Today in our conference session on Christians and Social Media, I pointed to a few of my own observations on the benefits and hazards of keeping a blog:
- it gives me a routine to process what is important in my work. In other words, each day, I’m able to think: what am I working on today that intrigues me, and is worth telling others about? The answer makes it into my blog
- it gives me opportunity to gain feedback and interaction on works in progress. This has been helpful for talks and publications, and has sometimes had the effect of changing my mind on a topic
- I have realised that sometimes I need to do a silly or devotional or openly self-critical post in order to deflate the self-promoting scholarly image that I’m tempted to portray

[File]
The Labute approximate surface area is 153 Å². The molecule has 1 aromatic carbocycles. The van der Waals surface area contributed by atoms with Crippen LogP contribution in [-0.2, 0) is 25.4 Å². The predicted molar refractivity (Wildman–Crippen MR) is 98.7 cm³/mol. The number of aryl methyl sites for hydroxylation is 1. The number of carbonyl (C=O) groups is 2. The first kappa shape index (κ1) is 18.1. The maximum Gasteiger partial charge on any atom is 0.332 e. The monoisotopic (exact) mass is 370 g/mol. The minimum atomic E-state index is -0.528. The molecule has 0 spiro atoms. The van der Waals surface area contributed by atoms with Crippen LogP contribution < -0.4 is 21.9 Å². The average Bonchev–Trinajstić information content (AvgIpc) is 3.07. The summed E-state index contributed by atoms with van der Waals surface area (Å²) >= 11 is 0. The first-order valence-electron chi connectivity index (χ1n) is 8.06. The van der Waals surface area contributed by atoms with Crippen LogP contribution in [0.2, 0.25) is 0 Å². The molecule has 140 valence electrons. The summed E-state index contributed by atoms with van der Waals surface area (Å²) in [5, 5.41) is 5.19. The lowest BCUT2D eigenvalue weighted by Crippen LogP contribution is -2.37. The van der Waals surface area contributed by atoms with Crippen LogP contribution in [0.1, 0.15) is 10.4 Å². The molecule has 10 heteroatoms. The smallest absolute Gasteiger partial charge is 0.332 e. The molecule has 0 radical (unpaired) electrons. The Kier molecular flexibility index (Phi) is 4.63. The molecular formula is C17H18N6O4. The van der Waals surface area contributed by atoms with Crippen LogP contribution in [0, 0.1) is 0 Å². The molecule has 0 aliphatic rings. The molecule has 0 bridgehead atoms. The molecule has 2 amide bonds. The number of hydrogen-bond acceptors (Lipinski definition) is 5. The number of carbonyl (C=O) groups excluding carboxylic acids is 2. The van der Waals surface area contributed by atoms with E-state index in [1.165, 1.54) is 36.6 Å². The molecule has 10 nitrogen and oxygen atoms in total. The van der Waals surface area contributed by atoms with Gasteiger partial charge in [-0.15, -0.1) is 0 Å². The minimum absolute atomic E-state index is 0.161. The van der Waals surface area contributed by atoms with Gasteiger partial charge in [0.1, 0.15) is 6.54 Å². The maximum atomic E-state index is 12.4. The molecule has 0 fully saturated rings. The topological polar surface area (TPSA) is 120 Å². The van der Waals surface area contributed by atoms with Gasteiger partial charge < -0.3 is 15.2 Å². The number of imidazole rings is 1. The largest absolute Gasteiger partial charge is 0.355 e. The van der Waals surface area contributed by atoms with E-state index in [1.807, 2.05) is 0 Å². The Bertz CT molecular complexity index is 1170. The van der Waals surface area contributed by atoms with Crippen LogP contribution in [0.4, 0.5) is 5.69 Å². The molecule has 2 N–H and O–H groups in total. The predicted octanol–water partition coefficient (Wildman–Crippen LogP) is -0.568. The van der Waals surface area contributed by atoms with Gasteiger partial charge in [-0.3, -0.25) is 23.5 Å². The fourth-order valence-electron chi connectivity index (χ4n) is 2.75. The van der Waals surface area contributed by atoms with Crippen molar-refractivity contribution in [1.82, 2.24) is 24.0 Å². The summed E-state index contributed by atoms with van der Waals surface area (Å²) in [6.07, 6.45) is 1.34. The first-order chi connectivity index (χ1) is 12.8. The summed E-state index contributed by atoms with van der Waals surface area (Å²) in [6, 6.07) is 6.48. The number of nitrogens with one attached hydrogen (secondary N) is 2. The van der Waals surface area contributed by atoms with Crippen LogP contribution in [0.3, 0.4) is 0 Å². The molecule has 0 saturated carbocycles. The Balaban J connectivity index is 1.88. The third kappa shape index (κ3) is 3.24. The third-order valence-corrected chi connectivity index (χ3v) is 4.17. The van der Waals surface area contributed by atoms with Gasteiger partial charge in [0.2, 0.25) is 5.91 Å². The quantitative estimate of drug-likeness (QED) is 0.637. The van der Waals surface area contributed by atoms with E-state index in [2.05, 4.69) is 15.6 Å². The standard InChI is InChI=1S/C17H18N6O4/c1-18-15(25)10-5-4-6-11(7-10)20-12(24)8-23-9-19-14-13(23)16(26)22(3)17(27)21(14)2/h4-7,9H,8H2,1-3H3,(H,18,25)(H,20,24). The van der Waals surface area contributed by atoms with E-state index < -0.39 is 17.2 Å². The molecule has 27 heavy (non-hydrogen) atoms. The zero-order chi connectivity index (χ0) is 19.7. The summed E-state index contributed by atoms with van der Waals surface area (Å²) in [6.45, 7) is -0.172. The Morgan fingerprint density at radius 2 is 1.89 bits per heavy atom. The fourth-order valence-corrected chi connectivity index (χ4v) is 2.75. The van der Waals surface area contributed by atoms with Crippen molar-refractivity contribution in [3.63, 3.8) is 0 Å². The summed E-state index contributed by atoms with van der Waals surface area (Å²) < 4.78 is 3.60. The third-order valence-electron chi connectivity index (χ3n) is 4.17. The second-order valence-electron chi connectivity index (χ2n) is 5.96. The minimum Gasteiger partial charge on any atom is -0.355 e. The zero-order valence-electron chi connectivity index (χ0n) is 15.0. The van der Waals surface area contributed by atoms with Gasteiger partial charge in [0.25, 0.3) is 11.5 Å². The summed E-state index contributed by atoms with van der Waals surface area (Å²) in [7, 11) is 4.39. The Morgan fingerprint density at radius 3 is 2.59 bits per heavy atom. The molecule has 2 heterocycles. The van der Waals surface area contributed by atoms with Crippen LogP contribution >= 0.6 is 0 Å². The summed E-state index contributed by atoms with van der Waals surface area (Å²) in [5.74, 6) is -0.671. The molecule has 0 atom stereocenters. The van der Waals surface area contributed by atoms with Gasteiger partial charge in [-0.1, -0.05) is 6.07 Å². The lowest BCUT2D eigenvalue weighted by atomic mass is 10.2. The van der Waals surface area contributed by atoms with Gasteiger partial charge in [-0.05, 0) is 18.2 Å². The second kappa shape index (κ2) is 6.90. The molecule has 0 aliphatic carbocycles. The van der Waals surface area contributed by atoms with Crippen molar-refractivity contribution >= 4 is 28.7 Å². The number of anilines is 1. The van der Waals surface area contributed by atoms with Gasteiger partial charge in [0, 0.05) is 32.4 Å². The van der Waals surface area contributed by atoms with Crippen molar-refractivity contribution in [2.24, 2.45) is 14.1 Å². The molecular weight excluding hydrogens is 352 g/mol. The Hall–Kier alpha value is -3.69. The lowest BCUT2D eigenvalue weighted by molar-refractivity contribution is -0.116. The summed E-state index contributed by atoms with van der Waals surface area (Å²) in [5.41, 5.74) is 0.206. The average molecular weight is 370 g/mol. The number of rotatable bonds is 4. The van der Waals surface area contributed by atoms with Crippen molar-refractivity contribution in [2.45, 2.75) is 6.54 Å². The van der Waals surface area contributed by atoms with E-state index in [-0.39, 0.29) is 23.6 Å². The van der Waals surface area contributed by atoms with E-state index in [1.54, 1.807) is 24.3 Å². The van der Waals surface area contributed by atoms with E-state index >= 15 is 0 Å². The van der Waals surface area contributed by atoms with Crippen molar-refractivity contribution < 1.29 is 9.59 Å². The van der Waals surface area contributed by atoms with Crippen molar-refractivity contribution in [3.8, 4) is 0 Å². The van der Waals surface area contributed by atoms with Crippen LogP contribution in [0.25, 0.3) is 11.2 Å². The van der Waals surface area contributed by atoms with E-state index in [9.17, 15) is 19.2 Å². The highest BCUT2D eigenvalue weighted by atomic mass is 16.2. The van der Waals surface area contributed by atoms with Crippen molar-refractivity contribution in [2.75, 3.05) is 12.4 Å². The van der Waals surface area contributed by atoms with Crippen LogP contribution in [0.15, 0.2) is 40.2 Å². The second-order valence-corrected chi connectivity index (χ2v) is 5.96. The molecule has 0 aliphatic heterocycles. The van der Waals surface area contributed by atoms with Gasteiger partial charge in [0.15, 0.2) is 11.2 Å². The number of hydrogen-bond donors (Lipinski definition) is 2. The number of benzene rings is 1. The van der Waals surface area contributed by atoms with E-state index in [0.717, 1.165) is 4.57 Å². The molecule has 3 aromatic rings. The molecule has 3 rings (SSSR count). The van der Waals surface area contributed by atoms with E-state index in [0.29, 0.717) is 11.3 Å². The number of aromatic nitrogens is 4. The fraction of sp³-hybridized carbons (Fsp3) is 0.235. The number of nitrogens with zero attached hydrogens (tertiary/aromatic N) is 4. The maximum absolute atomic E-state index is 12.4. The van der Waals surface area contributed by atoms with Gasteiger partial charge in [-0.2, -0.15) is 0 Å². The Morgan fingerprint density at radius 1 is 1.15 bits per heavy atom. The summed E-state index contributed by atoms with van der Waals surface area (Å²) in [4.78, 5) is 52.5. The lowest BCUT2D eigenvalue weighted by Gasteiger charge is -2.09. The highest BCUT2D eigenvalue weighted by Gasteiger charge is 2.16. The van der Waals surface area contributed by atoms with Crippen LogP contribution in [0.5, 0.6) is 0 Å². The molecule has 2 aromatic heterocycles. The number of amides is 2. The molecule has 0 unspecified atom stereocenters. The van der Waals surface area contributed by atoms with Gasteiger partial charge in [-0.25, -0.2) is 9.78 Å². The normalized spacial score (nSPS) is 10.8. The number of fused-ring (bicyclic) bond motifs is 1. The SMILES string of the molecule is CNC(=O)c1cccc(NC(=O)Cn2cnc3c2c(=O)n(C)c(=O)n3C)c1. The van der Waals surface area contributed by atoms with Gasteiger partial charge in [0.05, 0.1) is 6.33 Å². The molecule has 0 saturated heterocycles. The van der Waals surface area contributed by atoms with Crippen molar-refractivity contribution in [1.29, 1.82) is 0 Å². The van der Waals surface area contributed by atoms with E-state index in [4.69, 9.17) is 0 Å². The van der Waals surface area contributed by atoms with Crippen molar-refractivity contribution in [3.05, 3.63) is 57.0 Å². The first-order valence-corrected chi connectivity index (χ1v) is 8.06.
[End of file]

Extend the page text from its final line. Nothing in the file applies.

- it enables me to hear theologically different perspectives at length and to engage with them in a non-anonymous setting. I’m also forced to recognise that such people will read what I write, so I cannot caricature their views
- it enables me to disseminate info about my work, and to find out about others’ work.
- it is tempting to seek influential stats among bibliobloggers. Sometimes I need to pull back